He remains tremendously aware, invariably restless and full of opinions. Sitting in the dingy old locker room at the Fairgrounds in Indianapolis a few minutes before his debut, sweat beaded his forehead. Sometimes, as the snappy band music from below drifted up, he would suddenly set to drumming his fingers nervously in the air. But also, he yawned a great deal.
Hannum began to go over his color codes that signal the types of team defense. Barry yawned again; he has known these since 1965, when he broke in under Hannum at San Francisco. Suddenly, though, the coach changed his tone. Hannum believes in encouraging team response in these sessions, and Barry could sense that everybody was going to get a chance at something. He listened carefully.
"When we get into a situation like that," Hannum, now quite the schoolmaster, said, "where is the No. 1 place—and we've talked about this—where you should begin to get aggressive? Can anybody answer me?"
"Offensive boards," said one voice, immediately and firmly, louder and a split second ahead of the others, who muttered the answer. Barry was ready. That is his life style, to anticipate, get there directly and to score. "A break, a clear 20-footer, coming off a pick—whatever—he creates his own shot situations," says Brown, the Oaks' playmaker. "He is the greatest offensive opportunist ever. Listen, if all 10 guys go up for a rebound, Rick will not only get it, but the other nine will somehow fall down and he will end up with a layup. The first exhibition game, he was so tired he looked as if he'd have to come out for oxygen every seven minutes, and he still got 52 points."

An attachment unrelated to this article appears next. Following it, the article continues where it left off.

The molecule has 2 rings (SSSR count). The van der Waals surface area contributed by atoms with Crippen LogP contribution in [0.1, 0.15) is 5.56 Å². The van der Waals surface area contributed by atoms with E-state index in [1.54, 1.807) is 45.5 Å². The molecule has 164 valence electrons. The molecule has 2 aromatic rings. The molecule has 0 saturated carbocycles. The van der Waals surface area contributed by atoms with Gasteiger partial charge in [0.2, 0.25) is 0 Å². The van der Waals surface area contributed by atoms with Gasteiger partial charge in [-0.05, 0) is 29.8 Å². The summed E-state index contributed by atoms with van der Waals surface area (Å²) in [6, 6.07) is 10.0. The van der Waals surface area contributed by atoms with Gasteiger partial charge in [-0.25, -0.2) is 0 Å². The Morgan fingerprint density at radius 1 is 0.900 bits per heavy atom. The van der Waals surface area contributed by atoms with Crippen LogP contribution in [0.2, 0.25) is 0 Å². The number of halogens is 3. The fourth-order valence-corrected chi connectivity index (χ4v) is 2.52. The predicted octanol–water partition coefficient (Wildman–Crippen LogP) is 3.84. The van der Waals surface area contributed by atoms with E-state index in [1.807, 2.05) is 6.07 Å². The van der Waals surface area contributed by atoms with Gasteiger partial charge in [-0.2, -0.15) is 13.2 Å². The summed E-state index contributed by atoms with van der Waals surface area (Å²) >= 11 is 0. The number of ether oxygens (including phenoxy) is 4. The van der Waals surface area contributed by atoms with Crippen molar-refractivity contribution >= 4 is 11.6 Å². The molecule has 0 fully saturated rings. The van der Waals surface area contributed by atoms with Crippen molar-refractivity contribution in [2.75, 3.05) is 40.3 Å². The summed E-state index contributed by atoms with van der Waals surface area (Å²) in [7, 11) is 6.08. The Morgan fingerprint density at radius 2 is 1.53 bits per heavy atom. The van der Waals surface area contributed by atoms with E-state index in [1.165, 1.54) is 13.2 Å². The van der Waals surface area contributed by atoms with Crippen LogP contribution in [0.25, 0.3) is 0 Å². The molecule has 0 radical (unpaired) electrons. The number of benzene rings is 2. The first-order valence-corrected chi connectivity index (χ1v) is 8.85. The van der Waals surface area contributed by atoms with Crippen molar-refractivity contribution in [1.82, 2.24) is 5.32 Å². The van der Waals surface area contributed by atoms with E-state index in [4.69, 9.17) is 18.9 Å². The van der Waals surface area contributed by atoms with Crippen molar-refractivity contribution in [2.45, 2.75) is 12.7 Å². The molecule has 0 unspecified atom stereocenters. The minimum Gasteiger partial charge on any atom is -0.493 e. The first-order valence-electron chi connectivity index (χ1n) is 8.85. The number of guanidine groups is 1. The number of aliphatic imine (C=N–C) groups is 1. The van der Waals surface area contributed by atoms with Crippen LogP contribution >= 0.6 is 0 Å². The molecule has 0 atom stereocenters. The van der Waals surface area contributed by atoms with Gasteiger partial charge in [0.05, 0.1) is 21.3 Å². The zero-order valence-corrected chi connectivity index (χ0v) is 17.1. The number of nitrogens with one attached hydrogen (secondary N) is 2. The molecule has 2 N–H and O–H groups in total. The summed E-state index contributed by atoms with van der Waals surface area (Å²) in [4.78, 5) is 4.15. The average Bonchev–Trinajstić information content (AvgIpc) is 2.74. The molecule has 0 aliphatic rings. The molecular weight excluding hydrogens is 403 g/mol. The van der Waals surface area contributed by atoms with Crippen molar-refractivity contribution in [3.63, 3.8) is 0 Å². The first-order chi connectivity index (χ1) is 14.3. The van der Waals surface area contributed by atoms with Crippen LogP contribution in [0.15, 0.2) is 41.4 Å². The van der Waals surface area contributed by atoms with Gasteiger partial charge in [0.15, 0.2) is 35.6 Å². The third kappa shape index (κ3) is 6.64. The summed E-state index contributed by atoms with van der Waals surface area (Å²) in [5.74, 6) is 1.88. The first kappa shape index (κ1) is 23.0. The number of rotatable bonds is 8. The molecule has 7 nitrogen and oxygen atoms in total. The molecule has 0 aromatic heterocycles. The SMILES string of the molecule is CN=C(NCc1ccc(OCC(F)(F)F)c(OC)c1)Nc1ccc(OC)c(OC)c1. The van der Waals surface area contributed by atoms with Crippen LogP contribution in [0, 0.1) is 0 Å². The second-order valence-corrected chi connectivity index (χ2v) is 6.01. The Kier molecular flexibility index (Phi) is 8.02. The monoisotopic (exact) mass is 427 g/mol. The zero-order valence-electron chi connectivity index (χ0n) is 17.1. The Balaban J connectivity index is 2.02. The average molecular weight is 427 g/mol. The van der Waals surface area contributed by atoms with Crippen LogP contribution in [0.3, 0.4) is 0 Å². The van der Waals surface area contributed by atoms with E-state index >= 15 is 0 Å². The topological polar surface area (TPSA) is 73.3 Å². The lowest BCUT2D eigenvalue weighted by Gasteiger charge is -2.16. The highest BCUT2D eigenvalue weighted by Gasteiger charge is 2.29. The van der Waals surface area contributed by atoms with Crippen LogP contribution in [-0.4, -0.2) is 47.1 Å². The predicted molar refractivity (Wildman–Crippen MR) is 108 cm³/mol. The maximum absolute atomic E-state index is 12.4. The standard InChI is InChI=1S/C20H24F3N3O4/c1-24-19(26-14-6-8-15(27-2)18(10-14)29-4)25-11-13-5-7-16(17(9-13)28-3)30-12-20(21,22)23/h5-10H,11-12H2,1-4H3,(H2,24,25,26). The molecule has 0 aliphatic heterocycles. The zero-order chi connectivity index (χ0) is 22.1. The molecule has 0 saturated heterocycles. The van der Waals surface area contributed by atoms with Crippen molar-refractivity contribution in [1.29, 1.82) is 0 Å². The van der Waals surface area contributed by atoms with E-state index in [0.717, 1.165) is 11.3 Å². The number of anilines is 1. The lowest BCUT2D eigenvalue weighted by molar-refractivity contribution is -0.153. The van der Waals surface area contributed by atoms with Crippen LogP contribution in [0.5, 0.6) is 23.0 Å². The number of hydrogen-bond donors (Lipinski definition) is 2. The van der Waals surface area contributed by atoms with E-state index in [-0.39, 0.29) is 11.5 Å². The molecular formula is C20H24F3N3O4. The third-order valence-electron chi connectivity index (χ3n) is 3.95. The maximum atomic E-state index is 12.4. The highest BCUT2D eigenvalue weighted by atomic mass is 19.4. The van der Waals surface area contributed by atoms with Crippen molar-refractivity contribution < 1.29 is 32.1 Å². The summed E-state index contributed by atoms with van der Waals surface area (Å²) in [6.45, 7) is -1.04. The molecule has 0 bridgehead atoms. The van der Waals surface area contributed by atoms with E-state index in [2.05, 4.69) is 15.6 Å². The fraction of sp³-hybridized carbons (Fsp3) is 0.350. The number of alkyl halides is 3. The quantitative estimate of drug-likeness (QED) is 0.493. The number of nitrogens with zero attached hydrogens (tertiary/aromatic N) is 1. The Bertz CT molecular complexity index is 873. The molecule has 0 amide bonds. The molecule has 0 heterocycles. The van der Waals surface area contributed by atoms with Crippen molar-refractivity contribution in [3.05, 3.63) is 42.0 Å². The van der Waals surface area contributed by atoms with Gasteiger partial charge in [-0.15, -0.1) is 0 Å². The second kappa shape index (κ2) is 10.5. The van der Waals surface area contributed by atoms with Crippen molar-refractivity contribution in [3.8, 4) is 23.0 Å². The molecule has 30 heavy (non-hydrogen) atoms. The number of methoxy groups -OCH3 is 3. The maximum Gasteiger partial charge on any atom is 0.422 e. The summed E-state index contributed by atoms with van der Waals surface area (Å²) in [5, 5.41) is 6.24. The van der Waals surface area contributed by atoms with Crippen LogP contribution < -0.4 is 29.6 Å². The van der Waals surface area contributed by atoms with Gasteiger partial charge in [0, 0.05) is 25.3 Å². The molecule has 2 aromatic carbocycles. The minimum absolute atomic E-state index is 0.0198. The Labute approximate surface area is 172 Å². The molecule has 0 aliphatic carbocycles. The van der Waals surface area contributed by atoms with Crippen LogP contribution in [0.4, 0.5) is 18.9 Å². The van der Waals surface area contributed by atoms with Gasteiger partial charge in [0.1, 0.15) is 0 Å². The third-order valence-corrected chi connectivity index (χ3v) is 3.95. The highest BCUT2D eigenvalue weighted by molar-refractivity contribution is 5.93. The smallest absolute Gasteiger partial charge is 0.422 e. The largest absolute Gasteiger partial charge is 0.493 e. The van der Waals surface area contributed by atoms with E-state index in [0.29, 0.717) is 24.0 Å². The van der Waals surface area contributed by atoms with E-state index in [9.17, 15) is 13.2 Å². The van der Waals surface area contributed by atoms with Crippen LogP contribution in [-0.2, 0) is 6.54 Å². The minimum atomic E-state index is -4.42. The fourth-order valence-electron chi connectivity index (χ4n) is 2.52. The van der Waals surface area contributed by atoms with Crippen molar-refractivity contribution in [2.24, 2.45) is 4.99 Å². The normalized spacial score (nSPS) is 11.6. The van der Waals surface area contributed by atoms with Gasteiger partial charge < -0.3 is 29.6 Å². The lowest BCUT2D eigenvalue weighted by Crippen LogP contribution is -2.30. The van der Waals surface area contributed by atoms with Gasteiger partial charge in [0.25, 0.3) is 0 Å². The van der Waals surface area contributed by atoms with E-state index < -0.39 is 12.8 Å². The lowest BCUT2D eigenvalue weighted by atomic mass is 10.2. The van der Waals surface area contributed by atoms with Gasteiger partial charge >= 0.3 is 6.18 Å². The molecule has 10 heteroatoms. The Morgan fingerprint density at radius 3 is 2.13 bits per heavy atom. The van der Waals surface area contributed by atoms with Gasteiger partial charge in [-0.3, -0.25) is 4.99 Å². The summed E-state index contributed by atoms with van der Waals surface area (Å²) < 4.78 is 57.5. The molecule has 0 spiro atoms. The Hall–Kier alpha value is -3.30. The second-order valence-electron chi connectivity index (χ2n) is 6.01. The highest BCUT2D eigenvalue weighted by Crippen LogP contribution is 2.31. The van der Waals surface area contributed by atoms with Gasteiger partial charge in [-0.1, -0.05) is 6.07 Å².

Now it was time for the Oaks to move down onto the court for the opener. They stood there in the dark as each player was introduced in turn. With a proper sense of the dramatic, Barry was being saved for last. Only an hour or so before, on his way to the game, he had kidded Moe, who has a massive terror of airplanes. "You might be the first player in the NBA to lose 25 pounds a season from fear," Barry said.
"This is the ABA, Rick," Moe said softly, smiling. There was no reply.
The next-to-last Oak was introduced and ran out on the court, and Barry stood alone with Hannum in the dark. "Maybe I should trip and fall," he said, for something to say. Then the P.A. called out, " Rick Barry," and he was off, satisfied, not looking back, loping along in the spotlight that followed him across the court.